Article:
The fines for animal cruelty may also suggest a lack of care regarding animal protection and welfare during these events. In the CPRA Rule Book, Section XII – MISCELLANEOUS, section A. Rules to Ensure Humane Treatment of Livestock: any ‘intentional’ abuse of an animal in the first instance results in a fine of $250. The rule clearly states “it must be intentional harm”, providing an escape clause for potential abuse. Challenging any given fine costs that member $250, equal to the intentional animal abuse fine.
In comparison, the Code of Conduct for Rodeo states that any member with an ‘unprofessional’ appearance will be fined $200, doubling with each offence. Comparing this fine to the almost equal $250 fine for intentional animal cruelty arguably shows a lack of concern about animal welfare, as does the absence of penalty or fine for the breaking of a horn on the steer during steer wrestling. Considering the high cost to be a member of the CPRA and participate in the rodeo, a $250 fine is an unlikely deterrent for animal cruelty. Given the term “intentional” cruelty, a successful conviction of animal cruelty is unlikely.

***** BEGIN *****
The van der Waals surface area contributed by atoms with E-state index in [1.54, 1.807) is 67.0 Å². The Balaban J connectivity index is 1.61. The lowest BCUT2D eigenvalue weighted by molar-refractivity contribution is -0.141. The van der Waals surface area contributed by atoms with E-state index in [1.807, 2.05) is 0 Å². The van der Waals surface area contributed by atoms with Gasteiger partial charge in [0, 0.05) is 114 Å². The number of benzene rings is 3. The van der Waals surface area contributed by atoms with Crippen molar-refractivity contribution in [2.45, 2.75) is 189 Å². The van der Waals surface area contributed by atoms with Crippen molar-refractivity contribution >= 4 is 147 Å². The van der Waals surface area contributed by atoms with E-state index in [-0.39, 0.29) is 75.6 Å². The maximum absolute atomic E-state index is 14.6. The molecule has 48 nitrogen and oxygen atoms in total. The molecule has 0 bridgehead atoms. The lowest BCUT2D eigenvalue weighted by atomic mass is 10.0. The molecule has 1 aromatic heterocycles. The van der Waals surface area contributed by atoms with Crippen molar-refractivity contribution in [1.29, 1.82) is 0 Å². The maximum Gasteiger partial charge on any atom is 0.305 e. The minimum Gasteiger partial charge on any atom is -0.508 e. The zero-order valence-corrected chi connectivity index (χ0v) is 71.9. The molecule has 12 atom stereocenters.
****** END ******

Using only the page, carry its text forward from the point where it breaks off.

The Canadian Veterinary Medical Association
Regarding animals used in entertainment, the Canadian Veterinary Medical Association (CVMA) website states they are opposed to “activities, contests, or events that have a high probability of causing injury, distress, or illness.” CVMA says animals should not be forced to perform actions or tasks that result in physical or mental distress or discomfort. They proclaim that animal welfare advocacy is their priority. Despite these statements, the CVMA supports rodeo events across Canada.
Stampede CEO Warren Connell stated, after the fatal chuckwagon incidents of the 2019 Stampede, “We live and work as a family committed to the well-being of our beloved animals and this type of incident impacts us deeply to the core.” In contrast, Camille Labchuk, one of Canada’s leading animal rights lawyers and the Executive Director at Animal Justice, stated, “I don’t think it’s particularly important whether somebody follows to the letter their internal rules, when we know that everyone participating in this event can foresee that those horses are going to die.”